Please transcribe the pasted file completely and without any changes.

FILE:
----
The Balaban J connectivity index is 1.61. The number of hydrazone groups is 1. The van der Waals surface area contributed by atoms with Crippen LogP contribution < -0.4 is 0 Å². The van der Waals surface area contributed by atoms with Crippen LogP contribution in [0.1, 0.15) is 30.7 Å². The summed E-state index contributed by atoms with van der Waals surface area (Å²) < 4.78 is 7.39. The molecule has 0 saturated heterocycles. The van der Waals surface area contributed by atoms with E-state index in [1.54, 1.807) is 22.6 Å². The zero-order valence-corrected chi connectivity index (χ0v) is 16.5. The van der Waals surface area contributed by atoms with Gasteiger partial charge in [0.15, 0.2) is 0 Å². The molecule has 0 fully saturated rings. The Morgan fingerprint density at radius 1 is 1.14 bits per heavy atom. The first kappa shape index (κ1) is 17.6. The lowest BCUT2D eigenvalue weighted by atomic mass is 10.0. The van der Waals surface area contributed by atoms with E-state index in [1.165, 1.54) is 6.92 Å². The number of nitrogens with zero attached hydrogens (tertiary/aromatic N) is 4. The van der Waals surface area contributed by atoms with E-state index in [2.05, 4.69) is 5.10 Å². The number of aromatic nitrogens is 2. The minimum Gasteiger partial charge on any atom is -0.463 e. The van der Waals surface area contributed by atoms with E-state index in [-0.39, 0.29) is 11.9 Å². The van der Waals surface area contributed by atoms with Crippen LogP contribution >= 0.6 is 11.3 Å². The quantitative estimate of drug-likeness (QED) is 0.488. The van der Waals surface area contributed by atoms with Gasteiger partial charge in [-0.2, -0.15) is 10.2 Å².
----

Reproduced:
The Balaban J connectivity index is 1.61. The number of hydrazone groups is 1. The van der Waals surface area contributed by atoms with Crippen LogP contribution < -0.4 is 0 Å². The van der Waals surface area contributed by atoms with Crippen LogP contribution in [0.1, 0.15) is 30.7 Å². The summed E-state index contributed by atoms with van der Waals surface area (Å²) < 4.78 is 7.39. The molecule has 0 saturated heterocycles. The van der Waals surface area contributed by atoms with E-state index in [1.54, 1.807) is 22.6 Å². The zero-order valence-corrected chi connectivity index (χ0v) is 16.5. The van der Waals surface area contributed by atoms with Gasteiger partial charge in [0.15, 0.2) is 0 Å². The molecule has 0 fully saturated rings. The Morgan fingerprint density at radius 1 is 1.14 bits per heavy atom. The first kappa shape index (κ1) is 17.6. The lowest BCUT2D eigenvalue weighted by atomic mass is 10.0. The van der Waals surface area contributed by atoms with E-state index in [1.165, 1.54) is 6.92 Å². The number of nitrogens with zero attached hydrogens (tertiary/aromatic N) is 4. The van der Waals surface area contributed by atoms with E-state index in [2.05, 4.69) is 5.10 Å². The number of aromatic nitrogens is 2. The minimum Gasteiger partial charge on any atom is -0.463 e. The van der Waals surface area contributed by atoms with E-state index in [-0.39, 0.29) is 11.9 Å². The van der Waals surface area contributed by atoms with Crippen LogP contribution >= 0.6 is 11.3 Å². The quantitative estimate of drug-likeness (QED) is 0.488. The van der Waals surface area contributed by atoms with Gasteiger partial charge in [-0.2, -0.15) is 10.2 Å².